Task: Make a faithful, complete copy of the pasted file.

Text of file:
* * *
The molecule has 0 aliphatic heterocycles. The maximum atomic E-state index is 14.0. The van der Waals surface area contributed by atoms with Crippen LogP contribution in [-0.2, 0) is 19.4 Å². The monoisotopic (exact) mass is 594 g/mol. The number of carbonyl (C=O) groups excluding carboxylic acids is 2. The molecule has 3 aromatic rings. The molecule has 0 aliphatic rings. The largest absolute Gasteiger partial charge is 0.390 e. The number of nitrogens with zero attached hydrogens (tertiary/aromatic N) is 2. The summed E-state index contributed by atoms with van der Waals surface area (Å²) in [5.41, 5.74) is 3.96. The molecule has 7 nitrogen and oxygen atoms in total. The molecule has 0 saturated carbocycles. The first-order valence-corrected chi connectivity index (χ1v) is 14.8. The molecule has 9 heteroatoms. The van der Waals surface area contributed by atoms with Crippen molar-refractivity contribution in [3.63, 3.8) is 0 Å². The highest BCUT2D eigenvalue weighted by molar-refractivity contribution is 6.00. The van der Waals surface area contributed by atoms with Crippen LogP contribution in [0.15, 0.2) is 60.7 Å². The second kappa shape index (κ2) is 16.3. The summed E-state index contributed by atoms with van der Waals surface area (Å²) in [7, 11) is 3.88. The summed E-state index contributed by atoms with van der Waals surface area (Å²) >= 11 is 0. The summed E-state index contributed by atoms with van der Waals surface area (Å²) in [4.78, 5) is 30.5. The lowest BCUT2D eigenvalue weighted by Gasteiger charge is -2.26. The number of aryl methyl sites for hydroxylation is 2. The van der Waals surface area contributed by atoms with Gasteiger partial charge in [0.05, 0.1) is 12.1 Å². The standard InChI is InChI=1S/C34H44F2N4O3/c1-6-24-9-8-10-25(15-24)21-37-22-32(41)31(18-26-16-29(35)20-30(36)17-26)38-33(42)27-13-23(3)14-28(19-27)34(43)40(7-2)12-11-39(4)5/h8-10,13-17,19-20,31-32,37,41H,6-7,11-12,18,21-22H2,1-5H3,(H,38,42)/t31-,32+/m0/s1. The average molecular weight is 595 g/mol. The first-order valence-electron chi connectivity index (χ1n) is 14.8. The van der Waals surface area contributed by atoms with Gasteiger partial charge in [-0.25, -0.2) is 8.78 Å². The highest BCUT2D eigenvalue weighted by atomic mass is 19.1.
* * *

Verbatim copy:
The molecule has 0 aliphatic heterocycles. The maximum atomic E-state index is 14.0. The van der Waals surface area contributed by atoms with Crippen LogP contribution in [-0.2, 0) is 19.4 Å². The monoisotopic (exact) mass is 594 g/mol. The number of carbonyl (C=O) groups excluding carboxylic acids is 2. The molecule has 3 aromatic rings. The molecule has 0 aliphatic rings. The largest absolute Gasteiger partial charge is 0.390 e. The number of nitrogens with zero attached hydrogens (tertiary/aromatic N) is 2. The summed E-state index contributed by atoms with van der Waals surface area (Å²) in [5.41, 5.74) is 3.96. The molecule has 7 nitrogen and oxygen atoms in total. The molecule has 0 saturated carbocycles. The first-order valence-corrected chi connectivity index (χ1v) is 14.8. The molecule has 9 heteroatoms. The van der Waals surface area contributed by atoms with Crippen molar-refractivity contribution in [3.63, 3.8) is 0 Å². The highest BCUT2D eigenvalue weighted by molar-refractivity contribution is 6.00. The van der Waals surface area contributed by atoms with Crippen LogP contribution in [0.15, 0.2) is 60.7 Å². The second kappa shape index (κ2) is 16.3. The summed E-state index contributed by atoms with van der Waals surface area (Å²) in [7, 11) is 3.88. The summed E-state index contributed by atoms with van der Waals surface area (Å²) >= 11 is 0. The summed E-state index contributed by atoms with van der Waals surface area (Å²) in [4.78, 5) is 30.5. The lowest BCUT2D eigenvalue weighted by Gasteiger charge is -2.26. The number of aryl methyl sites for hydroxylation is 2. The van der Waals surface area contributed by atoms with Gasteiger partial charge in [0.05, 0.1) is 12.1 Å². The standard InChI is InChI=1S/C34H44F2N4O3/c1-6-24-9-8-10-25(15-24)21-37-22-32(41)31(18-26-16-29(35)20-30(36)17-26)38-33(42)27-13-23(3)14-28(19-27)34(43)40(7-2)12-11-39(4)5/h8-10,13-17,19-20,31-32,37,41H,6-7,11-12,18,21-22H2,1-5H3,(H,38,42)/t31-,32+/m0/s1. The average molecular weight is 595 g/mol. The first-order valence-electron chi connectivity index (χ1n) is 14.8. The van der Waals surface area contributed by atoms with Gasteiger partial charge in [-0.25, -0.2) is 8.78 Å². The highest BCUT2D eigenvalue weighted by atomic mass is 19.1.